Data is just a bunch of measurements. What constitutes the "ground truth" and "external labels" is determined by people.
Take this data for example:
- First image is of a wild dog, then some measurements of its characteristics
- Second image is of a wild cat, then some measurements of its characteristics
- Third image is of a domesticated cat, then some measurements of its characteristics
If you want to perform a supervised learning using you could choose to take wild vs domesticated as ground truth labels. Or you could also choose to take "dog vs cat" as ground truth labels. They are just labels.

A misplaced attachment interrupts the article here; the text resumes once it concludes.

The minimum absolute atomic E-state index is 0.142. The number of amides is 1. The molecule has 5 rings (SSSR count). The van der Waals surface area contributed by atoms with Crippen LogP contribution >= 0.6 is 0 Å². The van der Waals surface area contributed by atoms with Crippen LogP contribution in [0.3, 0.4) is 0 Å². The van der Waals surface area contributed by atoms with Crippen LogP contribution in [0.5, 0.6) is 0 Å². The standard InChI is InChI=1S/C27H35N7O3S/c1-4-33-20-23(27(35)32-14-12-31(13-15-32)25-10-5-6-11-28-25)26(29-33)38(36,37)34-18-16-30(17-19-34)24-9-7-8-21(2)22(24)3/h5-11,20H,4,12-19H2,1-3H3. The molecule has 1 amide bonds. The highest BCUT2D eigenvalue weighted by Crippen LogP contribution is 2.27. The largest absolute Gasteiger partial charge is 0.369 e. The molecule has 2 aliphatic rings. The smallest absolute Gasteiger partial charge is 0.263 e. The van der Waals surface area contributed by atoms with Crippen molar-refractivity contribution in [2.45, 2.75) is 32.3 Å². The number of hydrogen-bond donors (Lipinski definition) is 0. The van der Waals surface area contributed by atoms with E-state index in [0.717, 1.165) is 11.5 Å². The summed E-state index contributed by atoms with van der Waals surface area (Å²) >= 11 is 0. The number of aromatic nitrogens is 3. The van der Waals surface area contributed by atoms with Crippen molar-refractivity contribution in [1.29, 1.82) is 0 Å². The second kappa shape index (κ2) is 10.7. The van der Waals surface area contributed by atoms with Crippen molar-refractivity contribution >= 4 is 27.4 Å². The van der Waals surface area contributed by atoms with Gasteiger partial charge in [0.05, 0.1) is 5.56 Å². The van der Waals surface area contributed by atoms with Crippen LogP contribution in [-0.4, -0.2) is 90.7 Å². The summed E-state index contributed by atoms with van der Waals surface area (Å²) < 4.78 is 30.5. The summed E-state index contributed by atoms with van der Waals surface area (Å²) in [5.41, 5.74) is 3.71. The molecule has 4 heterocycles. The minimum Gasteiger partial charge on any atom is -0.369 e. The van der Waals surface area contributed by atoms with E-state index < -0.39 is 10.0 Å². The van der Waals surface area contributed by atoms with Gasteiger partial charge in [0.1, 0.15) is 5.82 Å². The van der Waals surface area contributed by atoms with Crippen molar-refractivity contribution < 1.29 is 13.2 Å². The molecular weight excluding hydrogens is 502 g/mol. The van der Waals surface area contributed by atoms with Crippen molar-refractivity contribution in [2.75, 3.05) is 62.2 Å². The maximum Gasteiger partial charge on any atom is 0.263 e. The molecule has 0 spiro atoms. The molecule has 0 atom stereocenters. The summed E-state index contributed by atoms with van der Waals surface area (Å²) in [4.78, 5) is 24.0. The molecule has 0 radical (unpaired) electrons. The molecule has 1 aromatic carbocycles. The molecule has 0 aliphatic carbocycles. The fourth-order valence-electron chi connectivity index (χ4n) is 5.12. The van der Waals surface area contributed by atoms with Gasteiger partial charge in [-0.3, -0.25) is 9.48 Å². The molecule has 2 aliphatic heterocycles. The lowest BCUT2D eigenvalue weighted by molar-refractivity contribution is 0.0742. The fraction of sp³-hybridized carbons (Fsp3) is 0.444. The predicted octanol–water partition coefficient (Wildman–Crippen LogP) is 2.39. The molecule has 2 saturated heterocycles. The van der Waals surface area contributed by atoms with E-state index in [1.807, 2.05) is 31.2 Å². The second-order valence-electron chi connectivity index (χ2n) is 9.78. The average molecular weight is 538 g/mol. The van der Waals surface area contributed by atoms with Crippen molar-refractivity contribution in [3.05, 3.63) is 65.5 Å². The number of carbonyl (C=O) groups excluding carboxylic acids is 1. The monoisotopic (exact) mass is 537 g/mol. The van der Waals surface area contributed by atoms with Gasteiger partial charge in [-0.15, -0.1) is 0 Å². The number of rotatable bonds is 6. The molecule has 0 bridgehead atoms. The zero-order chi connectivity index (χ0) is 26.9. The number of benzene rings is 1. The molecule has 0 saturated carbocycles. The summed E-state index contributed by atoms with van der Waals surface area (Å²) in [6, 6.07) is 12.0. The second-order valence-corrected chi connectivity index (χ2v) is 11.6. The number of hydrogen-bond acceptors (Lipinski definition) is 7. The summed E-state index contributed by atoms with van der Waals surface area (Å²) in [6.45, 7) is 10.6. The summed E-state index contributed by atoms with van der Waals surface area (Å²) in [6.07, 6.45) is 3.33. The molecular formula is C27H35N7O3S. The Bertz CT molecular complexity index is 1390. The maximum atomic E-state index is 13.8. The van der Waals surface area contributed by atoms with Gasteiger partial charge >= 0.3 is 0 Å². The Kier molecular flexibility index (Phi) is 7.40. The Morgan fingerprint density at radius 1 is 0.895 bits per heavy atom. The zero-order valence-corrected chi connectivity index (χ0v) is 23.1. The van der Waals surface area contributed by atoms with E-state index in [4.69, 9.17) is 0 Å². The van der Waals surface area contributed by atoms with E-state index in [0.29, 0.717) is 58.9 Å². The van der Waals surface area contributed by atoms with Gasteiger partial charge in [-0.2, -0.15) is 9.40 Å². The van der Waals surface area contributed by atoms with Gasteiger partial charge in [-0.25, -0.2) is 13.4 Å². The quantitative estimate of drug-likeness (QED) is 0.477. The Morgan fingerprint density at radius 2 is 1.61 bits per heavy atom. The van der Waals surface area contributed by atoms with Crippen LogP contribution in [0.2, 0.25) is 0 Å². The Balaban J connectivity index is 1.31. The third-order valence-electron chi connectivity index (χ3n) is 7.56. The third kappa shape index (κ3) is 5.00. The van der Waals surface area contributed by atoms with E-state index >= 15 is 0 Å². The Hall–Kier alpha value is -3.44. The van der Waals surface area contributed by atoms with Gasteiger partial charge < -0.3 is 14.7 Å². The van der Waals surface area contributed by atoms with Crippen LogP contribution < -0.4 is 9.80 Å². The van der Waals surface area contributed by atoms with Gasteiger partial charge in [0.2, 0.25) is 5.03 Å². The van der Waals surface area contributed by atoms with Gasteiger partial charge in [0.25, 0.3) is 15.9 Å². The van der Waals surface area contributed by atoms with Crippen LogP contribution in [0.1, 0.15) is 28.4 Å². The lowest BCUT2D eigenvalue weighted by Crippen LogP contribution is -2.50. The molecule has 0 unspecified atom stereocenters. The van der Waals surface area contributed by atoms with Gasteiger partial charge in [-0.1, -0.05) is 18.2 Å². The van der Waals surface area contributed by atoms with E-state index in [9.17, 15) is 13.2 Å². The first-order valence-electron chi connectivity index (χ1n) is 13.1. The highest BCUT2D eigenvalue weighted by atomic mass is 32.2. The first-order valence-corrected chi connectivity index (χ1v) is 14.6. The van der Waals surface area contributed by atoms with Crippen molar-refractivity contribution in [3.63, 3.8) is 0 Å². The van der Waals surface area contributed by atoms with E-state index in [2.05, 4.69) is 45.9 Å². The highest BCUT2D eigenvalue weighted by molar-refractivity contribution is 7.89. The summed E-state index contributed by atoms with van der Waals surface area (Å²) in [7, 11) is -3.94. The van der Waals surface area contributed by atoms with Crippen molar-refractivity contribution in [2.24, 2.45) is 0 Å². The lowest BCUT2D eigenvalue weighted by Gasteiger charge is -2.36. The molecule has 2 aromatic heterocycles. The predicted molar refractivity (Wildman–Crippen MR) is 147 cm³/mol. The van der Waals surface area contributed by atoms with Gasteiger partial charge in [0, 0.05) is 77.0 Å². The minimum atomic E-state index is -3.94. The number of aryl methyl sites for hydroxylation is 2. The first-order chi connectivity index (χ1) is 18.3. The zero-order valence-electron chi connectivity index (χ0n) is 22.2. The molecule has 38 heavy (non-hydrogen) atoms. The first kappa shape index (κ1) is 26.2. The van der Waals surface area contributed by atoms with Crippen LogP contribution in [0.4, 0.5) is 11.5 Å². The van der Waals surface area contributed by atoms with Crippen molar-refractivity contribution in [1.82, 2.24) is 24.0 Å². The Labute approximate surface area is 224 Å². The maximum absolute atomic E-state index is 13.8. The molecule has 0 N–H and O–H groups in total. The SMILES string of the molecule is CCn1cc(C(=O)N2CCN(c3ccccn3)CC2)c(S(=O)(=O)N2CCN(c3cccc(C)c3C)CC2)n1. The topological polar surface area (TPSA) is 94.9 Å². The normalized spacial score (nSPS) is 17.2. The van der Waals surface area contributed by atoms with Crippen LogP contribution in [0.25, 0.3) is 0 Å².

If you don't necessarily want to train a machine learning model, but want to find out if there are some natural groupings, you might do clustering. Now, if you want to check if the grouping that "naturally" arose is animal species, you could check against "an outside label" "dog vs cat". Similarly, you could choose to use "wild vs domesticated".
I argue that labels are often made up notions in some contexts. Take the hypothetical image of a wild dog, for example, in an image classification context. There could be a mountain in the background of the wild dog, and, in a completely different image classification problem, the "ground truth label" for the same image could be "mountain" and not "ocean".